Autonomy, said Dr. Jarbawi, first emerged at the Camp David Accords and was first agreed on by the Palestinians at the Oslo Accords, “These agreements stipulated the continuity of self-rule until a political resolution is reached.” This means, according to Dr. Jarbawi, that Israeli’s were not committed to the two-state solution.

“Politically speaking, autonomy first came into prominence at the collapse of the Soviet Union and the Eastern Bloc. At that time, there was a need for a new line of thinking to hold the stability of multi-ethnic or multi-racial nation-states. Autonomy is a mechanism by which a racial, ethnic, or a political minority is granted the leeway to exercise its full rights without intervention from any outside authorities. In other words, autonomy recognizes the sovereignty and independence of a minority within a nation-state.”

“This system,” concluded Dr. Jarbawi, “can only be fully applicable within a democratic government and for a minority of its citizens. Israel is not in any way, shape, or form a democratic government; Palestinians are not minority-citizens of Israel, and the West Bank is not part of Israel so that it could exercise autonomy or self-rule over it.”

After Dr. Jarbawi concluded his presentation, the Director of Ibrahim Abu-Lughod Institute of International Studies Dr. Lourdes Habash presented her paper, entitled “Scenarios of the Palestinian Cause,” which revolves around the main question: Would there ever be a Palestinian state? How would it come to fruition?

Dr. Habash first explained the process of scenario building, “It is a strategic, methodological procedure that involves an analysis of the variables, historical trends, and events followed by the extrapolation of those result into the future. The frameworks I’ve chosen for my study are the realist and liberal theories as well as the theory of revolution – to account for unexpected geopolitical shifts in power.”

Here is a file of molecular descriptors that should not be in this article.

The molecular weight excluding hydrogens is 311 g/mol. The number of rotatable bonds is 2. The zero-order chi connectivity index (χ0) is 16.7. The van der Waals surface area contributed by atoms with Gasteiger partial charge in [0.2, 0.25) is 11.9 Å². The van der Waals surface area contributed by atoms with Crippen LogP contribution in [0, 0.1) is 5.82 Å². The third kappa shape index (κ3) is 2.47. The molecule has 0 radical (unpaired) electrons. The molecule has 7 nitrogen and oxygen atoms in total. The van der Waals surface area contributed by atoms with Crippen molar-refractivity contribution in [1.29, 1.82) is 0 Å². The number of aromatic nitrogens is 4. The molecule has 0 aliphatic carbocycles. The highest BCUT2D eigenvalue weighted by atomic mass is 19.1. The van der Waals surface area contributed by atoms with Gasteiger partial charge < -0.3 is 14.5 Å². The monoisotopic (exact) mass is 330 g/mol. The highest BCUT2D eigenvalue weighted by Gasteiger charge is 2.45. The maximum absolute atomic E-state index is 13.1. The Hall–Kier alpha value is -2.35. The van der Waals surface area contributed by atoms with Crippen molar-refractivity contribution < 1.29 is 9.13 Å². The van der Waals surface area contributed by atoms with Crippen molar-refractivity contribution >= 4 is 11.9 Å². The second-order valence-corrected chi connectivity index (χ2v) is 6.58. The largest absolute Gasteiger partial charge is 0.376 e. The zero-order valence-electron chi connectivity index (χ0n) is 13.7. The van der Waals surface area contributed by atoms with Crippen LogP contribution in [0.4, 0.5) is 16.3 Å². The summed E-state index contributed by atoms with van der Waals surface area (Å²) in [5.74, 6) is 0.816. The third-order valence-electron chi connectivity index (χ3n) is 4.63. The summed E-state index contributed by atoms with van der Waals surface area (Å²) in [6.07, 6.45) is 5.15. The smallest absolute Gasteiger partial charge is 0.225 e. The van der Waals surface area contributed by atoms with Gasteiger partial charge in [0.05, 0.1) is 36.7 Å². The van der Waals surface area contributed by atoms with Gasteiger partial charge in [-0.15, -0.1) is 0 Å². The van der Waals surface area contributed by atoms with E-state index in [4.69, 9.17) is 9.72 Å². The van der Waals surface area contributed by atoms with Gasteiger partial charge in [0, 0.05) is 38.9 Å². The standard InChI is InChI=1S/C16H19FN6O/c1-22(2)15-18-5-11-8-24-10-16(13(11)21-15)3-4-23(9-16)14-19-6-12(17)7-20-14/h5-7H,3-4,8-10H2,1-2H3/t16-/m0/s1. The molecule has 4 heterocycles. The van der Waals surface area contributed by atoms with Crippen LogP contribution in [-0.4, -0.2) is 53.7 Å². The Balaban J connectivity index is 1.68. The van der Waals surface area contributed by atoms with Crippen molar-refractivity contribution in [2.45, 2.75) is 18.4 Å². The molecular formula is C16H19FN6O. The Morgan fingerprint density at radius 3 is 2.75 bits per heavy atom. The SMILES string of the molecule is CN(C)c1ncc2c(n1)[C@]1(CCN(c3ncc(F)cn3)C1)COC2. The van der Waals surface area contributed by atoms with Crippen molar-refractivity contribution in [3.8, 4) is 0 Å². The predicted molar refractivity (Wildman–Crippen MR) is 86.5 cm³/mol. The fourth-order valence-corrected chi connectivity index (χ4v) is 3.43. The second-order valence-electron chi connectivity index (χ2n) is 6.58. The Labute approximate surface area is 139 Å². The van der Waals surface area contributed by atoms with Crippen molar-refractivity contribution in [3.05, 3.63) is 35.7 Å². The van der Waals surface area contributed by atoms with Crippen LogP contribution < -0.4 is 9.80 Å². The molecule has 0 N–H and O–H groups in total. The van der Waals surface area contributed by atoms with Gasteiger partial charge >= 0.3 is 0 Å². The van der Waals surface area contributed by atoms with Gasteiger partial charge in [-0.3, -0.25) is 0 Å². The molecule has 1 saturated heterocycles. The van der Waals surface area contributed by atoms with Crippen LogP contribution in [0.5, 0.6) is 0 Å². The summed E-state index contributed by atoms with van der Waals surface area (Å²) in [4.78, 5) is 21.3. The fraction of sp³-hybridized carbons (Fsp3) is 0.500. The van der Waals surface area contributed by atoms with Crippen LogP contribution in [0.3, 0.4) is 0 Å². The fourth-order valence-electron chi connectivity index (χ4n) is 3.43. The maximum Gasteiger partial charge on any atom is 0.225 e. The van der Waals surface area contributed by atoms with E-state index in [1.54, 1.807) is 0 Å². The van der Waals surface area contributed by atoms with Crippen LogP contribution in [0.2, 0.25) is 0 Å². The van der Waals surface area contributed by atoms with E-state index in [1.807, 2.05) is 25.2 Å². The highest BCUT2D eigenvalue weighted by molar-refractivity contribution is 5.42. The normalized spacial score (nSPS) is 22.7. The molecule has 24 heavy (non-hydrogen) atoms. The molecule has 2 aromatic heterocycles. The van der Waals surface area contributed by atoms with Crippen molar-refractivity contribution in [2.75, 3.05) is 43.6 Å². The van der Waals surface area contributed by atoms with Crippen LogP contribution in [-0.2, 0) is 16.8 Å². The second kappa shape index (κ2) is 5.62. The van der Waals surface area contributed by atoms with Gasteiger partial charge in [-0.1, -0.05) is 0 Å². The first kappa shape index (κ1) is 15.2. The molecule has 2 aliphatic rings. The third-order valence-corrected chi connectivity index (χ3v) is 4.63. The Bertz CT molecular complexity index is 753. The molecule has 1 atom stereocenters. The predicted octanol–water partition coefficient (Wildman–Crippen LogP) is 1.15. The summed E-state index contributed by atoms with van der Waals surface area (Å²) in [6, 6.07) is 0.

“The first scenario, the Force Scenario, builds on the realist theory. The scenario revolves around the concept of maintaining the status quo, or the status quo+, which would lead to unilateral action by Israel, and a continuation of the settlement and aggressive policies that it has been pursuing. This scenario is governed by these following variables: continuation of peace negotiations; maintaining security cooperation; preservation of the flow of international aid; and following neo-liberal policies.”

“As for the Arab World, the variables are: continuation of the war in Syria, Yemen, and Iraq, and a general state of disarray. These variables, if followed through, shine the light away from the Palestinian cause, thereby allowing Israel to continue its violations and aggressive policies without much intervention from the outside world.”

“Another scenario,” continued Dr. Habash, “is the Agreement Scenario, which would entail a Palestinian state that is part of a confederacy with Jordan.”

A discussion of the three papers followed the last presentation, with members of the attending audience reviewing and analyzing the hypotheses, line-of-thinking, and findings of the presentations.